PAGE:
Recently, the general public, especially younger people in the cities, have begun to embrace strong flavors previously thought of as icky, like bitterness, fermentation, funk, fat and umami, which are now all prized flavors. This is good. But Americans, as always, are unable to do anything in moderation, and, hypnotized by the constant racket of food television, food blogs, restaurant blogs, and have-you-tried-this, insist that if strong flavors can be good, then even stronger flavors must be better. This is why we can’t have a hoppy IPA; we have to have the hoppiest quadruple-IPA science can concoct. We can’t have a normal bowl of chili; we have to bump up the savory flavor with umami-heavy ingredients like marmite, soy sauce, and anchovies, and who cares if those flavors work together? And we can’t use spinach anymore, because there are greens that are stronger and more bitter, and thus better, like kale. Eating spinach is something your parents would do. Eating kale—stringy, bitter, aggressive kale—is the mark of an adventurous, flavor-forward connoisseur.
My first unpaid media internship was in the summer of 2010. Like most college students, previous semesters spent whiffing on applications made landing one feel like a reward, regardless of pay—I’d move to New York and even have the chance to write (mostly) professionally. The “unpaid” part always loomed, but my friends and I made it work through varying levels of cost-cutting and couch-crashing. Besides, we were all believers in that age-old internship axiom: As stressful as working for free was, we’d be getting the experience and exposure needed to compete for real, paid jobs. The problem with “climbing up to minimum wage” as an employment strategy never really crossed our minds.
Unpaid internships, long a due-paying rite of passage for college students, became entrenched as a stopgap solution for employers with spots to fill but without the money to properly fill them. This was (and is) very bad. In cases where full-time work was carried out under the auspices of internship programs, it was also illegal. And, as the ways that many unpaid internships violated labor laws became common knowledge, former interns began taking their employers to court. The earliest lawsuits, filed around late 2011, challenged the argument that interns weren’t technically employees and didn’t qualify for protections like minimum wage because they were getting educational or professional benefits by being in the office. After a federal judge ruled that Fox Searchlight Pictures was illegally using unpaid interns on the movie Black Swan in June 2013—the first major ruling against unpaid internships—a wave of lawsuits followed against media companies like Conde Nast, NBC Universal and Gawker Media. (A similar case against the Hearst Corporation, filed in 2012, is currently under appeal.)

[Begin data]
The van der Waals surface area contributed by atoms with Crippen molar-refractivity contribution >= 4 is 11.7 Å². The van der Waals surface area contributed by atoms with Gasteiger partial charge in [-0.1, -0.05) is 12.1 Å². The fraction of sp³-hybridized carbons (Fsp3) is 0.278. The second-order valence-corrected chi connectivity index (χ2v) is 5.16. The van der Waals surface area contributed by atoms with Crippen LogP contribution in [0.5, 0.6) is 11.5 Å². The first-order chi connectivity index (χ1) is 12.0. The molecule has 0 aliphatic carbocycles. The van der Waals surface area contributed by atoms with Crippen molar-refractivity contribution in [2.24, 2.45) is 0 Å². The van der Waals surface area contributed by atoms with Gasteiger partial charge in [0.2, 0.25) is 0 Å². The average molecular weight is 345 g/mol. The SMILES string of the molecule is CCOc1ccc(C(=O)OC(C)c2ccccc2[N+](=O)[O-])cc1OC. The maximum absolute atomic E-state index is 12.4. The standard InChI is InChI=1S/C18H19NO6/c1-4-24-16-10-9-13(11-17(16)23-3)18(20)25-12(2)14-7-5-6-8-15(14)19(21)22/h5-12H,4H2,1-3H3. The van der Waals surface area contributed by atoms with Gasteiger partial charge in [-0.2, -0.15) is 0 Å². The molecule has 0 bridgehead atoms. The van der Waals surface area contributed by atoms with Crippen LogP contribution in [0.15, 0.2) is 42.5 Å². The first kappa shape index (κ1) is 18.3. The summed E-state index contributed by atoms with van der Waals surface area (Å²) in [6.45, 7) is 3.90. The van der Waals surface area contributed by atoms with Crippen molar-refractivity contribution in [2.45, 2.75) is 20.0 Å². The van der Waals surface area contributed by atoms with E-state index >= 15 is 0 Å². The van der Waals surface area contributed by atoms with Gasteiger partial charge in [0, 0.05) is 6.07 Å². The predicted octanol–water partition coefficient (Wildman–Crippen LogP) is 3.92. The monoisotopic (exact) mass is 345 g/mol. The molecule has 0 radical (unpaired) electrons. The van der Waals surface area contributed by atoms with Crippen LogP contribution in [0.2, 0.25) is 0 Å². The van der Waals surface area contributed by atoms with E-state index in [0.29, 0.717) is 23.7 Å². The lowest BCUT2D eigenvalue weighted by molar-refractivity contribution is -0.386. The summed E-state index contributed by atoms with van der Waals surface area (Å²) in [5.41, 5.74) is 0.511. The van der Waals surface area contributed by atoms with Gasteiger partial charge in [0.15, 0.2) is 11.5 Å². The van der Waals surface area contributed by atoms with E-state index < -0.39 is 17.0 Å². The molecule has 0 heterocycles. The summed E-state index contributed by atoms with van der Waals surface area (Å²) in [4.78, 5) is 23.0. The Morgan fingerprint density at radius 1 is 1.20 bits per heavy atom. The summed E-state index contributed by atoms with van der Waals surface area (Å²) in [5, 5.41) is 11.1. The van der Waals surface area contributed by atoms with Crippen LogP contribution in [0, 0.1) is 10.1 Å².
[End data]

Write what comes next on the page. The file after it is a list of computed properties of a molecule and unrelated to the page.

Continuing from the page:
The media industry adapted swiftly: Slate began paying its interns in December 2013; Conde Nast shuttered its intern program entirely; and the Times ended its sub-minimum wage internships in March. But other high-profile employers have turned to a new way to temporarily employ students or recent grads: fellowships.
Trends and memes may be on the side of fall and winter squash—I dare you to find a single vendor without some variety of pumpkin foodstuff between September and December—but I rue the transition from light, delicate, and fresh summer squash, like zucchini, to heavy, sugary, and starchy winter squash, like acorn, pumpkin, delicata, butternut, and, of course, pumpkin. The most common way to eat winter squash, the one I see at potlucks and on restaurant menus alike, is actually the worst: a simple PC&R (peel, cube, and roast).
This is a very good way to cook almost any vegetable, but a bad way to cook winter squash. Summer squashes are typically eaten young, while the seeds and skins are still soft and edible—even raw—while winter squashes have been allowed to grow to a mature stage, so they are hardier; their flesh is dense and sweet and their skin tough and sometimes warty. This makes them very resistant to winter temperatures, but their texture makes people think they can be treated like potatoes or sweet potatoes, with a PC&R. Nope.
I have tried every possible way to PC&R winter squash: I have par-boiled; I have sous-vided; I have covered in aluminum foil; I have experimented with every possible temperature and timing and size and shape and amount of oil. My final conclusion is that there is no good way to PC&R a butternut squash or pumpkin. The pleasure of a roasted starchy vegetable is in the crispy exterior and pillowy interior, but this does not happen to winter squash—the only thing it does well in the oven is turn to mush.
This is all not to say that there are no good ways to eat winter squashes. That very tendency to turn to mush can be embraced. The squash is mush. Let it be mush. This means transforming it into soups, sauces, and purees, where the winter squash’s mushiness and heaviness become creaminess and richness. Here’s how to cook them properly.